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Postmodern Village
est. 1999
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Babette’s Fist: A Critical Review
by Izzie Hardawan

After such disastrous meldings of styles as the Joe Strummer/Boy George vehicle, Culture Clash, of the late ‘80s, one would think the entertainment industry would steer clear of that sort of thing. But then there’s Babette’s Fist, the new film from Quentin Tarantino and Gabriel Axel. The plot would seem to back that up: Babette (Juliette Binoche), a 19th Century French restauranteur, has to flee her native country during the civil war. All her friends, save one, and her family are killed. Babette ends up in a Japanese fishing village where she is taken under the wing of a venerable Samurai (Pat Morita) and over the next 14 years becomes proficient in a plethora of martial arts. After Babette wins the lottery (her lone friend in France has been buying her tickets), she returns to Paris to kick ass.

And that’s pretty much it.

Like every other Tarantino movie, this one is great. It is, like the rest of them, an unalloyed work of pure genius, never mind the fact that the last reel is a string of tenuously connected, ultra-violent diegetically pointless episodes; nor that the plot itself is both implausible and absurd. Discount completely that the main character is played by an “A” list actor doing possibly the worst work of her career. She is beautiful, and that’s all that counts. No, I was wrong. It also counts that she was filmed causing others to bleed and die artistically.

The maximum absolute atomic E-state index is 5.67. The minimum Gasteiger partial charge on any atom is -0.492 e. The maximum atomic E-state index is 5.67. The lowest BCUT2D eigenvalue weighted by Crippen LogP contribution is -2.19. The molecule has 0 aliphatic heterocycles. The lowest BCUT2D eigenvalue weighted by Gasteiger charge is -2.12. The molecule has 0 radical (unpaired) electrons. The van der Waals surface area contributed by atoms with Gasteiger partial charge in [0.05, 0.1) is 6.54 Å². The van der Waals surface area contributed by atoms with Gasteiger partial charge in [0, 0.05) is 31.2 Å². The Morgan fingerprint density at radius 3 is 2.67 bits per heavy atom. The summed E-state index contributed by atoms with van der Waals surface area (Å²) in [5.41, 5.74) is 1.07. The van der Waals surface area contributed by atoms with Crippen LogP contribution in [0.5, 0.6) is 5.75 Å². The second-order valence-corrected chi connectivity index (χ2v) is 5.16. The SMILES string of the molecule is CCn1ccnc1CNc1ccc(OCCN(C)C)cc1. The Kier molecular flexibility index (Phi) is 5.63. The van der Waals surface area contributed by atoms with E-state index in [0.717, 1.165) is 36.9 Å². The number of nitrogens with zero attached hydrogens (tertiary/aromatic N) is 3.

Brutality is nothing compared to the breathless arc of pig’s blood saturating Binoche’s blouse until her nipples show through. Moral justifications are laid to rest by the plot’s revenge motive. After all, when Babette returns to Paris after learning her supernatural martial arts skills the movie really begins. This is when Gabriel Axel’s contribution ends and Tarantino’s takes over. Axel’s seemingly endless shots of the lovely little Japanese fishing village really do nothing for me. Shots of Babette sparring with an 800 year old Samurai master may involve graceful movements, but they shed no blood. It is simply boring.

From the moment the audience learns that Babette’s entire family has, indeed, been decimated, we crunch our popcorn and sip our sodas in scintillating anticipation of her coming opportunity for ass-kicking. The wait is an excruciating 35 minutes.

I cannot decide if teaming up with Axel and allowing this to go on so long was a purposeful way of increasing the satisfaction of the final death scenes or not. If so, it is absolutely brilliant. If it was an error on his part, it would be the first one in a Tarantino movie. Ever.

Yes, another 35 minutes of picturesque Japanese hills and gently bickering villagers. Another 35 minutes of fishing nets wafting elegantly in the wind and post-card quality shots of jellied fish eyes. It’s a freakin’ eternity.